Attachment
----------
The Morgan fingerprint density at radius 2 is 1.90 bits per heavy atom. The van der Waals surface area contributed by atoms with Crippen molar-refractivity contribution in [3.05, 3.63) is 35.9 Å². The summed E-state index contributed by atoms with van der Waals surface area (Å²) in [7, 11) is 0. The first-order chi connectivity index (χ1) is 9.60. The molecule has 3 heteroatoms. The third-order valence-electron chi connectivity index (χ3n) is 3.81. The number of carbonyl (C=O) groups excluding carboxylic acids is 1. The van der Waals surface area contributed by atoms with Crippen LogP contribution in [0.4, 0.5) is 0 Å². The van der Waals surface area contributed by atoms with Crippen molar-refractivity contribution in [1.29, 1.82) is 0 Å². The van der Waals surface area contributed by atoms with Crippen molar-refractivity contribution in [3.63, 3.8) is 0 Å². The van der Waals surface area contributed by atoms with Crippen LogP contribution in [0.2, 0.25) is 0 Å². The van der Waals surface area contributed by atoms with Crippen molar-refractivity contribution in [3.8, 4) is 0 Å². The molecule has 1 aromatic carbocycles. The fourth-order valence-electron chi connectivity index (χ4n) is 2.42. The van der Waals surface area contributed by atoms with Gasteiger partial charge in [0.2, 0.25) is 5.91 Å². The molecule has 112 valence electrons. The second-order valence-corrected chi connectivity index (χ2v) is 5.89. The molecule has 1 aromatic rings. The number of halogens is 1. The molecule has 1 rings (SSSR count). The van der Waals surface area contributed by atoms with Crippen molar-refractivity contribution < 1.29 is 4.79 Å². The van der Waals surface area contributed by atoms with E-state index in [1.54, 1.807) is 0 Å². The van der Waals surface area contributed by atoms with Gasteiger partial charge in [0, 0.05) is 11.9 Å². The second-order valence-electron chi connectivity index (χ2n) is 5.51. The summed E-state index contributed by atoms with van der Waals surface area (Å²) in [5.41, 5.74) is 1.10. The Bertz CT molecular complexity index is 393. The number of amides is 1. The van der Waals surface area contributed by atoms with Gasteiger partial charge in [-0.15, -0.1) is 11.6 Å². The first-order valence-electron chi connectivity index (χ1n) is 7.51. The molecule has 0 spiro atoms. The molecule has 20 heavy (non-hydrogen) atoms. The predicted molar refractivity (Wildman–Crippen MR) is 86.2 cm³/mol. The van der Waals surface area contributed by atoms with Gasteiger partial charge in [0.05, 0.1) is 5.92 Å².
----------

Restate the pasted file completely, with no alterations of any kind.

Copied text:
The Morgan fingerprint density at radius 2 is 1.90 bits per heavy atom. The van der Waals surface area contributed by atoms with Crippen molar-refractivity contribution in [3.05, 3.63) is 35.9 Å². The summed E-state index contributed by atoms with van der Waals surface area (Å²) in [7, 11) is 0. The first-order chi connectivity index (χ1) is 9.60. The molecule has 3 heteroatoms. The third-order valence-electron chi connectivity index (χ3n) is 3.81. The number of carbonyl (C=O) groups excluding carboxylic acids is 1. The van der Waals surface area contributed by atoms with Crippen LogP contribution in [0.4, 0.5) is 0 Å². The van der Waals surface area contributed by atoms with Crippen molar-refractivity contribution in [1.29, 1.82) is 0 Å². The van der Waals surface area contributed by atoms with Crippen molar-refractivity contribution in [3.63, 3.8) is 0 Å². The van der Waals surface area contributed by atoms with Crippen LogP contribution in [0.2, 0.25) is 0 Å². The van der Waals surface area contributed by atoms with Crippen molar-refractivity contribution in [3.8, 4) is 0 Å². The molecule has 1 aromatic carbocycles. The fourth-order valence-electron chi connectivity index (χ4n) is 2.42. The van der Waals surface area contributed by atoms with Gasteiger partial charge in [0.2, 0.25) is 5.91 Å². The molecule has 112 valence electrons. The second-order valence-corrected chi connectivity index (χ2v) is 5.89. The molecule has 1 aromatic rings. The number of halogens is 1. The molecule has 1 rings (SSSR count). The van der Waals surface area contributed by atoms with Crippen molar-refractivity contribution < 1.29 is 4.79 Å². The van der Waals surface area contributed by atoms with E-state index in [1.54, 1.807) is 0 Å². The van der Waals surface area contributed by atoms with Gasteiger partial charge in [0, 0.05) is 11.9 Å². The second-order valence-electron chi connectivity index (χ2n) is 5.51. The summed E-state index contributed by atoms with van der Waals surface area (Å²) in [5.41, 5.74) is 1.10. The Bertz CT molecular complexity index is 393. The number of amides is 1. The van der Waals surface area contributed by atoms with Gasteiger partial charge in [-0.15, -0.1) is 11.6 Å². The first-order valence-electron chi connectivity index (χ1n) is 7.51. The molecule has 0 spiro atoms. The molecule has 20 heavy (non-hydrogen) atoms. The predicted molar refractivity (Wildman–Crippen MR) is 86.2 cm³/mol. The van der Waals surface area contributed by atoms with Gasteiger partial charge in [0.05, 0.1) is 5.92 Å².